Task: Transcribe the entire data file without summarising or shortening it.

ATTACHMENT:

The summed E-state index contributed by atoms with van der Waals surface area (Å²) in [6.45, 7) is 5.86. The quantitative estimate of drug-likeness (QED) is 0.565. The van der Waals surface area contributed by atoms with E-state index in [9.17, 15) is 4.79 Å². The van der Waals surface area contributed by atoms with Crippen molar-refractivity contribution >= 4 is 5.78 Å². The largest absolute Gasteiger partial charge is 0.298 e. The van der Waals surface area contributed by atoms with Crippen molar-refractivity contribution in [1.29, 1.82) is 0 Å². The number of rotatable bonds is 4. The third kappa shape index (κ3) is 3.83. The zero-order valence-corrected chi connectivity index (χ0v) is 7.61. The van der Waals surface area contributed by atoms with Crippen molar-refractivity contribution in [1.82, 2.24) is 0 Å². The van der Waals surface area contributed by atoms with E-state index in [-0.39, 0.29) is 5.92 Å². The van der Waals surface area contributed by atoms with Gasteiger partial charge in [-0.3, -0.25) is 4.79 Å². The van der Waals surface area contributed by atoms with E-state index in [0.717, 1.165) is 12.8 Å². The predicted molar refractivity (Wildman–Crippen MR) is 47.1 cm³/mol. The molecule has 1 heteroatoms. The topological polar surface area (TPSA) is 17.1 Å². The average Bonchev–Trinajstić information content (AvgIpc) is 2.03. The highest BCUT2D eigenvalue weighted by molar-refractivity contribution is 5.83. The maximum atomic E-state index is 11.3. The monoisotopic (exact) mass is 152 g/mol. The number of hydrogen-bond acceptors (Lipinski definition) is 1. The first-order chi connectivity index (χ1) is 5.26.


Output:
The summed E-state index contributed by atoms with van der Waals surface area (Å²) in [6.45, 7) is 5.86. The quantitative estimate of drug-likeness (QED) is 0.565. The van der Waals surface area contributed by atoms with E-state index in [9.17, 15) is 4.79 Å². The van der Waals surface area contributed by atoms with Crippen molar-refractivity contribution >= 4 is 5.78 Å². The largest absolute Gasteiger partial charge is 0.298 e. The van der Waals surface area contributed by atoms with Crippen molar-refractivity contribution in [1.29, 1.82) is 0 Å². The number of rotatable bonds is 4. The third kappa shape index (κ3) is 3.83. The zero-order valence-corrected chi connectivity index (χ0v) is 7.61. The van der Waals surface area contributed by atoms with Crippen molar-refractivity contribution in [1.82, 2.24) is 0 Å². The van der Waals surface area contributed by atoms with E-state index in [-0.39, 0.29) is 5.92 Å². The van der Waals surface area contributed by atoms with Gasteiger partial charge in [-0.3, -0.25) is 4.79 Å². The van der Waals surface area contributed by atoms with E-state index in [0.717, 1.165) is 12.8 Å². The predicted molar refractivity (Wildman–Crippen MR) is 47.1 cm³/mol. The molecule has 1 heteroatoms. The topological polar surface area (TPSA) is 17.1 Å². The average Bonchev–Trinajstić information content (AvgIpc) is 2.03. The highest BCUT2D eigenvalue weighted by molar-refractivity contribution is 5.83. The maximum atomic E-state index is 11.3. The monoisotopic (exact) mass is 152 g/mol. The number of hydrogen-bond acceptors (Lipinski definition) is 1. The first-order chi connectivity index (χ1) is 5.26.